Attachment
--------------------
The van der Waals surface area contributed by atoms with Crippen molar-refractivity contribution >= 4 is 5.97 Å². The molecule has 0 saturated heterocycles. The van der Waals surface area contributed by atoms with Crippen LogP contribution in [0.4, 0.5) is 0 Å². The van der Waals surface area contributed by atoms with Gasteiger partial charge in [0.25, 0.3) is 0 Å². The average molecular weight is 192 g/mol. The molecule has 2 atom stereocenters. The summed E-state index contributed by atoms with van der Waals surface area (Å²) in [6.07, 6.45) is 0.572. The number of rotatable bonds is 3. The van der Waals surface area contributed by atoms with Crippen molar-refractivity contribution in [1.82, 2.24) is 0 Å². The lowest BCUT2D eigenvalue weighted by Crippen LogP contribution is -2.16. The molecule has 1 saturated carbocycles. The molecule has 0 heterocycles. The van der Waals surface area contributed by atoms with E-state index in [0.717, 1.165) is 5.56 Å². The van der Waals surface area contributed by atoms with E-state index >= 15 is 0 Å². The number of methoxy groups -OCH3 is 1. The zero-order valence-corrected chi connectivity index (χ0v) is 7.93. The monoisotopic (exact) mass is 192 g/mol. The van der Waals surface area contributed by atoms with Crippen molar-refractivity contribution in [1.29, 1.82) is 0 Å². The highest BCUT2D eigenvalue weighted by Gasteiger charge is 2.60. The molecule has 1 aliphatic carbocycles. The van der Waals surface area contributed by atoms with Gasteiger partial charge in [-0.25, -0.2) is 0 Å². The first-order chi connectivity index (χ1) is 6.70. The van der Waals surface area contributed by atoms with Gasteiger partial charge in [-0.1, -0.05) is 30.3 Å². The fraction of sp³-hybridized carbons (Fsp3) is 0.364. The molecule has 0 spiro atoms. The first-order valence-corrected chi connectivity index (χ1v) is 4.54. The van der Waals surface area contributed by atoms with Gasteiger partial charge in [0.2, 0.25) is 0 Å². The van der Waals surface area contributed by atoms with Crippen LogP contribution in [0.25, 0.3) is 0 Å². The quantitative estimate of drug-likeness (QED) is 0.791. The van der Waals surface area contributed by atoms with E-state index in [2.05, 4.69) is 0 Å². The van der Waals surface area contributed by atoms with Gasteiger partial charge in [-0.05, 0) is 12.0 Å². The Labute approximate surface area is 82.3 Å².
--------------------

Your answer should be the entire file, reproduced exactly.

The van der Waals surface area contributed by atoms with Crippen molar-refractivity contribution >= 4 is 5.97 Å². The molecule has 0 saturated heterocycles. The van der Waals surface area contributed by atoms with Crippen LogP contribution in [0.4, 0.5) is 0 Å². The van der Waals surface area contributed by atoms with Gasteiger partial charge in [0.25, 0.3) is 0 Å². The average molecular weight is 192 g/mol. The molecule has 2 atom stereocenters. The summed E-state index contributed by atoms with van der Waals surface area (Å²) in [6.07, 6.45) is 0.572. The number of rotatable bonds is 3. The van der Waals surface area contributed by atoms with Crippen molar-refractivity contribution in [1.82, 2.24) is 0 Å². The lowest BCUT2D eigenvalue weighted by Crippen LogP contribution is -2.16. The molecule has 1 saturated carbocycles. The molecule has 0 heterocycles. The van der Waals surface area contributed by atoms with E-state index in [0.717, 1.165) is 5.56 Å². The van der Waals surface area contributed by atoms with E-state index >= 15 is 0 Å². The number of methoxy groups -OCH3 is 1. The zero-order valence-corrected chi connectivity index (χ0v) is 7.93. The monoisotopic (exact) mass is 192 g/mol. The van der Waals surface area contributed by atoms with Crippen molar-refractivity contribution in [1.29, 1.82) is 0 Å². The highest BCUT2D eigenvalue weighted by Gasteiger charge is 2.60. The molecule has 1 aliphatic carbocycles. The van der Waals surface area contributed by atoms with Gasteiger partial charge in [-0.25, -0.2) is 0 Å². The first-order chi connectivity index (χ1) is 6.70. The van der Waals surface area contributed by atoms with Gasteiger partial charge in [-0.1, -0.05) is 30.3 Å². The fraction of sp³-hybridized carbons (Fsp3) is 0.364. The molecule has 0 spiro atoms. The first-order valence-corrected chi connectivity index (χ1v) is 4.54. The van der Waals surface area contributed by atoms with Gasteiger partial charge in [0.2, 0.25) is 0 Å². The van der Waals surface area contributed by atoms with Crippen LogP contribution in [0.25, 0.3) is 0 Å². The quantitative estimate of drug-likeness (QED) is 0.791. The van der Waals surface area contributed by atoms with E-state index in [2.05, 4.69) is 0 Å². The van der Waals surface area contributed by atoms with Gasteiger partial charge in [-0.05, 0) is 12.0 Å². The Labute approximate surface area is 82.3 Å².